Michigan City: Next New Buffalo?
“Clarence Hulse had already spent several years receiving potentially transformative news for his town, Michigan City, Indiana, when state officials delivered another momentous gift in August, announcing they’ll close the Indiana State Prison, which has stood on Michigan City’s eastern end since 1860,” reports Crain’s. “That’s a hundred acres that’s a few minutes by bike from the Mt. Baldy parking lot” in Indiana Dunes National Park, Hulse told the paper. “That’s going to be prime land for development.” “Closing the prison whose most famous inmate was John Dillinger, is the latest piece of good news for Hulse, director of the economic development corporation in Michigan City, a Lake Michigan shoreline town of 32,000 people fifty-nine miles from the Loop… Michigan City’s biggest pockmarks [are] being removed and investment [is] coming in by the hundreds of millions… It could become a new hub of Lake Michigan shoreline living, with expensive rentals for either short-term use or long-time living, a restaurant scene and a train ride to Chicago that makes driving over the Skyway and through Gary a thing of the past.” A decade from now, “Hulse and others hope the city has 10,000 additional residents and an array of hotels, restaurants and short-term rentals to accommodate visitors to the national park and Michigan City’s pretty beach.”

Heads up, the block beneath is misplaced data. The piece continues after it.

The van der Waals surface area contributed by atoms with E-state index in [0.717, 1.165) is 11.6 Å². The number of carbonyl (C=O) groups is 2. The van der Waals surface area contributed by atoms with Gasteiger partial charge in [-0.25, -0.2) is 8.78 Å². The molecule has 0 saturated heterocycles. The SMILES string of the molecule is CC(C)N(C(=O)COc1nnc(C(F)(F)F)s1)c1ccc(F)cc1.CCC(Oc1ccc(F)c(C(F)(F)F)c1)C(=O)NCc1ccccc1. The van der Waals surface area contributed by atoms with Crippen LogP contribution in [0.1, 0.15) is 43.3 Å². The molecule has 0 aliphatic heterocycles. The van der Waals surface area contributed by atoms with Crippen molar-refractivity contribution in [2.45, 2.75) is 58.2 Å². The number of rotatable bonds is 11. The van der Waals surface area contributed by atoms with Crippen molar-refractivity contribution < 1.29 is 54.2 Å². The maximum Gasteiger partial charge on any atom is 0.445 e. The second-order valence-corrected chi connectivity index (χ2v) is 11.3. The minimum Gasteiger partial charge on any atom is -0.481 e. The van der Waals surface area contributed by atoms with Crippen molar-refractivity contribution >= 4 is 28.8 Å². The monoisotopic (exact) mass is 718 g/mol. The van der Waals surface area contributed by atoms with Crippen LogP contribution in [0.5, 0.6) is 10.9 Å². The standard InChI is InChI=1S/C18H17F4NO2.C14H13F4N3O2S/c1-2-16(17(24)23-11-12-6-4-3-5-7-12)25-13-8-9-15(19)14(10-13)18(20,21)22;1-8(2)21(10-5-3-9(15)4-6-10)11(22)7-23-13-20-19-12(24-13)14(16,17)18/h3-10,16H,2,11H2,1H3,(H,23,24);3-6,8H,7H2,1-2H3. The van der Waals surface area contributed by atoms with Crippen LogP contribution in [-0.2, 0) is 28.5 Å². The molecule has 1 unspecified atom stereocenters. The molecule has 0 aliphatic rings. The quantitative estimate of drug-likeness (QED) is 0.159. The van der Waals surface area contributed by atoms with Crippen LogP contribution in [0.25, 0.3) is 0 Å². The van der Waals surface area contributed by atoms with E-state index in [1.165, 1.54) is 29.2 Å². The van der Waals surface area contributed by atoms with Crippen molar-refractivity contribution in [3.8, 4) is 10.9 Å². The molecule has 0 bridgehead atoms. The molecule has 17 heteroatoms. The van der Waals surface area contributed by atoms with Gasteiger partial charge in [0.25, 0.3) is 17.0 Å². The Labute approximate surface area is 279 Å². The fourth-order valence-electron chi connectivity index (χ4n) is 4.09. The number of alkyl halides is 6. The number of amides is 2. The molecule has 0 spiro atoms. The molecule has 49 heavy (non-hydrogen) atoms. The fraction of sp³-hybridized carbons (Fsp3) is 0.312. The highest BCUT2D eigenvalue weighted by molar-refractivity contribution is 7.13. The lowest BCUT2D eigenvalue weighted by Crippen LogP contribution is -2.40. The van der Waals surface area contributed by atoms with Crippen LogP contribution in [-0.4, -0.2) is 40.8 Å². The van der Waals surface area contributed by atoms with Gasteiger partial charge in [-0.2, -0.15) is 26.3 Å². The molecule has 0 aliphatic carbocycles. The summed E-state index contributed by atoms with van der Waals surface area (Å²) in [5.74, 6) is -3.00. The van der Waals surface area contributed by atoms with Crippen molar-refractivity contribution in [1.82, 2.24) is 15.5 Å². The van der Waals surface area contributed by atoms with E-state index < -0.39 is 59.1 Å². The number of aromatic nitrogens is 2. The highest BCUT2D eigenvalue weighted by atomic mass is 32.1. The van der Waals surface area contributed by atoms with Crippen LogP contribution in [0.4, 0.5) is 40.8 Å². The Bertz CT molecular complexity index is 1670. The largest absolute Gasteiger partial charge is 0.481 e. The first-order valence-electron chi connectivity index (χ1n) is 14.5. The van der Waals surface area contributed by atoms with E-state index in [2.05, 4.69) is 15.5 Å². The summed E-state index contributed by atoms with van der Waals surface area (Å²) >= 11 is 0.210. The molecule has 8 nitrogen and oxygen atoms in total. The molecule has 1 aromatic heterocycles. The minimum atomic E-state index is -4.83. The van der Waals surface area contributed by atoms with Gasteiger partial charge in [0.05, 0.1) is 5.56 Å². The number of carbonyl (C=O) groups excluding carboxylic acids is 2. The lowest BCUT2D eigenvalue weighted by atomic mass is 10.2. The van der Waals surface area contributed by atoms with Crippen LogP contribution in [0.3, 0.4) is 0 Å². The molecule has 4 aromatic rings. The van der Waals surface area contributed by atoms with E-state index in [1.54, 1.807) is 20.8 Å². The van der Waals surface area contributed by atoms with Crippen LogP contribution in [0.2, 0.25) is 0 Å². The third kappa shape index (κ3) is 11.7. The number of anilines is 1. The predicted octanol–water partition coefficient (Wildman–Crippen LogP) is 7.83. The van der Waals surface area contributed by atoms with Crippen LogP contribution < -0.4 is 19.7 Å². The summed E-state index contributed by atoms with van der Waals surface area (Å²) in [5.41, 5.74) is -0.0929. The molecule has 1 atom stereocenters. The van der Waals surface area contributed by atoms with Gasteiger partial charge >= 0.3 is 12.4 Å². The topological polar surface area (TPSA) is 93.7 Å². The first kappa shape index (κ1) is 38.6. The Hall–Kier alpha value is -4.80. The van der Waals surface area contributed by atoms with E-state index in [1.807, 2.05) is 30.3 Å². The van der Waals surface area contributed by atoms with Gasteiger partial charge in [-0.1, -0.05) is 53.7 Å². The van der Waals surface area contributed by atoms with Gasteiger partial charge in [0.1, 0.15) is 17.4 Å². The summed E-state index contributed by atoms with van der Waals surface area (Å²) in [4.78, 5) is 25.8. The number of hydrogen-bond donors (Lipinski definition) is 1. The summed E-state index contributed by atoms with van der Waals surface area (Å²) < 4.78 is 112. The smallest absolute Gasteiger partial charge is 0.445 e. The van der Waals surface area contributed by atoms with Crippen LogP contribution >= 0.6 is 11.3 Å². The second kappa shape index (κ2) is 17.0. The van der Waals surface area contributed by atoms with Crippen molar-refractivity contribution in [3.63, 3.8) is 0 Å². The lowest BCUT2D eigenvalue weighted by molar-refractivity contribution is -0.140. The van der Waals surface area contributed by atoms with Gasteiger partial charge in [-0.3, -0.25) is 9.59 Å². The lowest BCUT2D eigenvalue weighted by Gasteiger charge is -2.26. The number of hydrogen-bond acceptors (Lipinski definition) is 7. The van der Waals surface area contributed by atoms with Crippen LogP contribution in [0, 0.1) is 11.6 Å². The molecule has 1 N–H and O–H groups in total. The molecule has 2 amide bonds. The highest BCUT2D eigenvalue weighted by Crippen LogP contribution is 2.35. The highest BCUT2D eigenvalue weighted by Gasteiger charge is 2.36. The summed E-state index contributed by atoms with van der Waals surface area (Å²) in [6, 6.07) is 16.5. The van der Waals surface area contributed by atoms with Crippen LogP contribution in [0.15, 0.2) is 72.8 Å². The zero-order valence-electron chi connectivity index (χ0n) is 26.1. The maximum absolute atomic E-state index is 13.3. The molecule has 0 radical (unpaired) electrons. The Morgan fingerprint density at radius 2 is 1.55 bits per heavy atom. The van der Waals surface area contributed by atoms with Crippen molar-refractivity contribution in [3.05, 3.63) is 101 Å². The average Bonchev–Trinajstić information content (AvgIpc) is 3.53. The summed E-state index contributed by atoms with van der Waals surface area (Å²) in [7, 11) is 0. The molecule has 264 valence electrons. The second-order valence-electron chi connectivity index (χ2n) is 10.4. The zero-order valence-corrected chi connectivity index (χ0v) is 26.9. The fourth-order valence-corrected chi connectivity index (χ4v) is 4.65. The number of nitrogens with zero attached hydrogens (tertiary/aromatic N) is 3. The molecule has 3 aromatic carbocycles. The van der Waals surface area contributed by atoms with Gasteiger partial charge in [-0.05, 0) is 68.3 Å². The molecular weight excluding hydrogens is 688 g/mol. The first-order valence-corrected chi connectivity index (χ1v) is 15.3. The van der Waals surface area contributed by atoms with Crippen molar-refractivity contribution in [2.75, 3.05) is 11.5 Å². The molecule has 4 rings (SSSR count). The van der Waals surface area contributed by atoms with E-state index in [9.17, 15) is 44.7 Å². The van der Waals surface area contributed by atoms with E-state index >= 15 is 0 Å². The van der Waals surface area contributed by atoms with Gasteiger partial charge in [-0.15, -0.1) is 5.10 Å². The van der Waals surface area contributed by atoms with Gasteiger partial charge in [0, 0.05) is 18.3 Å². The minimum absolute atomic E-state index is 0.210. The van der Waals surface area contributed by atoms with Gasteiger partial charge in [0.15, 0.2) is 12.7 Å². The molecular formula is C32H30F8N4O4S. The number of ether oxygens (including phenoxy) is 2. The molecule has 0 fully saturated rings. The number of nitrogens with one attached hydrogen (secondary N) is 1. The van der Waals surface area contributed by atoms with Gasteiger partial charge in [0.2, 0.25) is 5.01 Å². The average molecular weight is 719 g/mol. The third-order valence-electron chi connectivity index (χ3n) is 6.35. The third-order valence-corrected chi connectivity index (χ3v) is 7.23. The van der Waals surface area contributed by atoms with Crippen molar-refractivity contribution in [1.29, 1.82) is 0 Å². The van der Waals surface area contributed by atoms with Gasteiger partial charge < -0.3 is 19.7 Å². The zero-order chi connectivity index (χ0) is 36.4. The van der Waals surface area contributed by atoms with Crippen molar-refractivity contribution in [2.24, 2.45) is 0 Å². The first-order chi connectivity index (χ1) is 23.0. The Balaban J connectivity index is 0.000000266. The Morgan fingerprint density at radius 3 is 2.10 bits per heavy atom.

Paris Mayor Says Cars Are The Past